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What I Saw at the Meltdown

Five years on, the dot-com boom seems like another world.

By 3.20.05

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NEW YORK -- Last week marked five years since the stock market bubble finally began to burst. The Nasdaq hit its all-time high on March 10, 2000, and then began a steady plunge that marked the birth of a long bear market.

The long bull market that preceded it was a remarkable time, but also a costly one. On the plus side, we got a technology whose transformational effects can't be overstated. On the down side, the dawn of the Internet also spawned the dot-com craze, one of the loopier periods in American business history and proof positive that so long as there are human beings, we will remain vulnerable to the Utopian impulse.

I know: I was there. Well, sort of.

In keeping with a lifelong habit of boarding trains just as they are leaving the station, I joined a Manhattan-based dot-com in March 2000. The company was actually not a dot-com strictly speaking, in that its product was not a website hawking goods or distributing content, but its fortunes, such as they were, relied on the continued boom of what was then called the New Economy.

Like most dot-coms, the company had no profits to speak of, and it had been trying longer than most. The leadership was not concerned, however. On the contrary, when I joined that March the mood was euphoric. Convinced they were in the vanguard of a new way of doing business and that naysayers just didn't "get it," the leadership instituted a massive hiring plan.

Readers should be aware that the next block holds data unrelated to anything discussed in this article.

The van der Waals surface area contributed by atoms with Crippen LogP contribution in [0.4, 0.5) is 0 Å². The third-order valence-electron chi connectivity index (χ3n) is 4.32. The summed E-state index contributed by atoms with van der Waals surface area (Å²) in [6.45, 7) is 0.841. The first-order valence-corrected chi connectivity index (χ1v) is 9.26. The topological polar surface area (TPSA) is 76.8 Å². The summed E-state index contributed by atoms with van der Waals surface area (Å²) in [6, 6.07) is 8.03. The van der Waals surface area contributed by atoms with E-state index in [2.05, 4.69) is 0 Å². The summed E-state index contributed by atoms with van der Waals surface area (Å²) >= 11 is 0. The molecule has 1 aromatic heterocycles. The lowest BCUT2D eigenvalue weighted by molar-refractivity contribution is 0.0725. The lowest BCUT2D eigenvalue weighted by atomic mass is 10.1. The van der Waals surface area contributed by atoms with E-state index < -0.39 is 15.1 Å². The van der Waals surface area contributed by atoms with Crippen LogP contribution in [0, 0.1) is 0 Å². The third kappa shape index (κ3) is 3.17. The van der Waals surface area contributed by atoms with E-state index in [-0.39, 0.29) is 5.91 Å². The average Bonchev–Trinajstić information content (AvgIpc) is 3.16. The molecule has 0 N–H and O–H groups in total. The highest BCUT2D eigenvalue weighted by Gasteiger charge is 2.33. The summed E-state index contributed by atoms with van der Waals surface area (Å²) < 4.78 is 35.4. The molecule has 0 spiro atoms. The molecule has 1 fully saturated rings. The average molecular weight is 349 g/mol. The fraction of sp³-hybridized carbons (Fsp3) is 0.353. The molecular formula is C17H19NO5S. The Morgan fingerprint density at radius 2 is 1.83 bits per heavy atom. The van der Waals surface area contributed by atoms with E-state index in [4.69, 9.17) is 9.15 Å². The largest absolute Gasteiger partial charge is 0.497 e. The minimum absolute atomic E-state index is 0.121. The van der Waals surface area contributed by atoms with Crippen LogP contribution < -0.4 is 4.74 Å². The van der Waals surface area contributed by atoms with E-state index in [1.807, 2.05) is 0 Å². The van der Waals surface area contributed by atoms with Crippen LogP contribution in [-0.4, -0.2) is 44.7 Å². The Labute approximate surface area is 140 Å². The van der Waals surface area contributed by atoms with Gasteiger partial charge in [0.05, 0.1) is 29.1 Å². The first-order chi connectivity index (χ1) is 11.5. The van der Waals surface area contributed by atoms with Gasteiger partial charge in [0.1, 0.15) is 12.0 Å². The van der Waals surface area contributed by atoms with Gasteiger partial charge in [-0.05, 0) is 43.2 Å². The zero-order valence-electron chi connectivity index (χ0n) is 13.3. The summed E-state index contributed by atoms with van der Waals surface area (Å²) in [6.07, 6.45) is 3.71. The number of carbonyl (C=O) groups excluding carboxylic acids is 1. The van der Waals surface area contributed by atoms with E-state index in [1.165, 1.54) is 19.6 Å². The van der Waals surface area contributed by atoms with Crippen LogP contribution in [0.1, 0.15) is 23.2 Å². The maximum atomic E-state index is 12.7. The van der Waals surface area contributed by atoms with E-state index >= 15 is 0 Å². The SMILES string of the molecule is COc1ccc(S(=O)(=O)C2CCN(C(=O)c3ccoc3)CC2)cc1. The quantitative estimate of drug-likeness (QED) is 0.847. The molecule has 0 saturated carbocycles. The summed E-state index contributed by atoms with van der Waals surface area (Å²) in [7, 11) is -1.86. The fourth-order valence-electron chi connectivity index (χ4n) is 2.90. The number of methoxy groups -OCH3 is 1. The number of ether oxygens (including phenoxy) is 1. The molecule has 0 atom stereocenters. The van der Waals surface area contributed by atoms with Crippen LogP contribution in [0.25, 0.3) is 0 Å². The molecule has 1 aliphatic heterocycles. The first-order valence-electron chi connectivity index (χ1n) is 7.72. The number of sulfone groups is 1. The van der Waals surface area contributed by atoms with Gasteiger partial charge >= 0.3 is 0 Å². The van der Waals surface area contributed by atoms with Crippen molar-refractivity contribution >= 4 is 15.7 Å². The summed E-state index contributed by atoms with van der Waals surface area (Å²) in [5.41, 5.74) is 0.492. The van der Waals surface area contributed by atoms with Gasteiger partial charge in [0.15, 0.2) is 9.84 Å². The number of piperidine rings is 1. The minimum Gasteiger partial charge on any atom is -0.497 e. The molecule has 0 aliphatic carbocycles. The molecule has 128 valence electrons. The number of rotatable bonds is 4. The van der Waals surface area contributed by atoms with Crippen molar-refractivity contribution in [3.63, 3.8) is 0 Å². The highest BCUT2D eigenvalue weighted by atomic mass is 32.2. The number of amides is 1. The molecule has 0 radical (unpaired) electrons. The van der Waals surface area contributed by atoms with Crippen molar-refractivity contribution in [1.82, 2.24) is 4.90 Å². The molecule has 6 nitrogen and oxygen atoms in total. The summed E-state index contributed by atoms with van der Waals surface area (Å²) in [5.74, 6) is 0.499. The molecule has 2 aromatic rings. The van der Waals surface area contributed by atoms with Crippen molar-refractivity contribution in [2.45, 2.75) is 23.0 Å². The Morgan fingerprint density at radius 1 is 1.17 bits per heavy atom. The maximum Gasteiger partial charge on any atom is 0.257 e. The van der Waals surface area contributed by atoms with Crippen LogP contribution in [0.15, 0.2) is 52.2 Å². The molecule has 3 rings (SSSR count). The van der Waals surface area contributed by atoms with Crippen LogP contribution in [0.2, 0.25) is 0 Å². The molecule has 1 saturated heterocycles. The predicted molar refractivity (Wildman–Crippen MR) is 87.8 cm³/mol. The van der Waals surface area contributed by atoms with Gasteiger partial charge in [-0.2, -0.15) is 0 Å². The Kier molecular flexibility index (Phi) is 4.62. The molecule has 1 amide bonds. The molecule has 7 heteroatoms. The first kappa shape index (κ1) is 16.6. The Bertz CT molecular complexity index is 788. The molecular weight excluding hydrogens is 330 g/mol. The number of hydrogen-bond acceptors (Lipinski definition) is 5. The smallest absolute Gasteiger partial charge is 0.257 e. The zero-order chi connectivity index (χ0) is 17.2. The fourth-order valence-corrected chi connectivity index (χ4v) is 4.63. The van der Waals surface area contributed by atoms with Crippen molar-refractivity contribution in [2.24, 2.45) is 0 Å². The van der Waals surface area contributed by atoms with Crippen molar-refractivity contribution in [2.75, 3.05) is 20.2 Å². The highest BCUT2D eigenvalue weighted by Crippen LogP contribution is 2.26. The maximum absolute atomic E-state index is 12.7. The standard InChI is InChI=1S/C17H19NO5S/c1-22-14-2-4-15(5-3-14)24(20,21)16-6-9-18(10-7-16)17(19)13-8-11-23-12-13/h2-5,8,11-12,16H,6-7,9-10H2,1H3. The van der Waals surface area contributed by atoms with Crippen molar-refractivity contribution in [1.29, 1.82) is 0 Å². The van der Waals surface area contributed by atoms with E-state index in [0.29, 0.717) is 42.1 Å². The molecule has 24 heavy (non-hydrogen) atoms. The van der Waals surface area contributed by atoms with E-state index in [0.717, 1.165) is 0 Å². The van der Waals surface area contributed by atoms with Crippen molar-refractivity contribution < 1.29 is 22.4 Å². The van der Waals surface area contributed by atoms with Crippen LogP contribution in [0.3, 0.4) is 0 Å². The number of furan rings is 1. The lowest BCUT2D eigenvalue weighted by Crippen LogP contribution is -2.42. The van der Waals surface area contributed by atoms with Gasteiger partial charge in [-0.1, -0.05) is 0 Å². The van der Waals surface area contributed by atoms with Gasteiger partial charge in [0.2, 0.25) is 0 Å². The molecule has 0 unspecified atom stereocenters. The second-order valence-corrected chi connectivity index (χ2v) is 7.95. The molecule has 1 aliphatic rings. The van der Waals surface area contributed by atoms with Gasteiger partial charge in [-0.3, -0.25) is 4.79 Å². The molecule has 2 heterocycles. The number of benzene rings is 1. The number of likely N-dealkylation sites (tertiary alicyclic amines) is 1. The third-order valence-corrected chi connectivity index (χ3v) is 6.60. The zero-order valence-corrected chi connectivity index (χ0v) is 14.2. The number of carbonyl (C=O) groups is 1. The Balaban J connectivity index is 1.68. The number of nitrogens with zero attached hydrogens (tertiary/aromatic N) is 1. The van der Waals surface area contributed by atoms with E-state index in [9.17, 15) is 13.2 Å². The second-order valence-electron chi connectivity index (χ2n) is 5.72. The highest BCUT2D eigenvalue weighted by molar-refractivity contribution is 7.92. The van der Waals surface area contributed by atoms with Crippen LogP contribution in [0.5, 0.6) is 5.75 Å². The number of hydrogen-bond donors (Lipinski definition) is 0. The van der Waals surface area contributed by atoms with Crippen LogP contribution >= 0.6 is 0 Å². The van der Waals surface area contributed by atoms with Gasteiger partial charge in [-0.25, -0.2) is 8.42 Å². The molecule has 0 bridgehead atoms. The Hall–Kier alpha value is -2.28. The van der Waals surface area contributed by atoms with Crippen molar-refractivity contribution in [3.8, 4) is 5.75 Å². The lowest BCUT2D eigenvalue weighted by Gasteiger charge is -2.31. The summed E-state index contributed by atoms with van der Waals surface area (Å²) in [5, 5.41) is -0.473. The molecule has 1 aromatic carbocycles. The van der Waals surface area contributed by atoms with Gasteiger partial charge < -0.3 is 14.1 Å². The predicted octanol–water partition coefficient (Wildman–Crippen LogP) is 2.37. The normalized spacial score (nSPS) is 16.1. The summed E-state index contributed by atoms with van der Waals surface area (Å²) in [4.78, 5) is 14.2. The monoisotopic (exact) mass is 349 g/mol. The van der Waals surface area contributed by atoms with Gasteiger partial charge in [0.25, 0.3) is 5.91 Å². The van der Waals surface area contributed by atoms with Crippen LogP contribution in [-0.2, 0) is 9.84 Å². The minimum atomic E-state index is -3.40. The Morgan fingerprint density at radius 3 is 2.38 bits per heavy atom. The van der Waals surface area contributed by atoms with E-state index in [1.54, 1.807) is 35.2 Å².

"Right now, the priority is to get big," the CEO told employees at my first company meeting. "We need to ramp up the hiring process."

I wondered how more hiring was going to help us get to profitability sooner, but then I was pretty new to the business world and figured I was being small-minded. No one else seemed concerned about profitability, and they were all so bright. Most company meetings were spent mocking our competitors or old-line, established companies that any day now would wash up on the rocks of obsolescence. Profitability was not mocked so much as ignored.

The HR department instituted a lavish employee entertainment program, with regular company parties, cruises, and a raft of perks and benefits. Fortunately, it never got to where employees were playing foosball in the kitchen, or bringing their dogs to work, but hey, we were New Yorkers, not San Franciscans.

Still, self-indulgence was the rule: to this end, employees generally chose their own job titles. As Manager of Corporate Communications, I managed no one and reported to a Director of Corporate Communications, who directed me and not much else except an occasionally sharp British wit. We worked with a VP of Marketing who would have been fired for sexual harassment before lunch at any reputable company; he supervised a Marketing Director, who did all the real work in the department. Weekly marketing meetings were a frontal assault on stale old concepts like project management and accountability, along with extensive discussion of new movies. When it came to work, efforts were modest.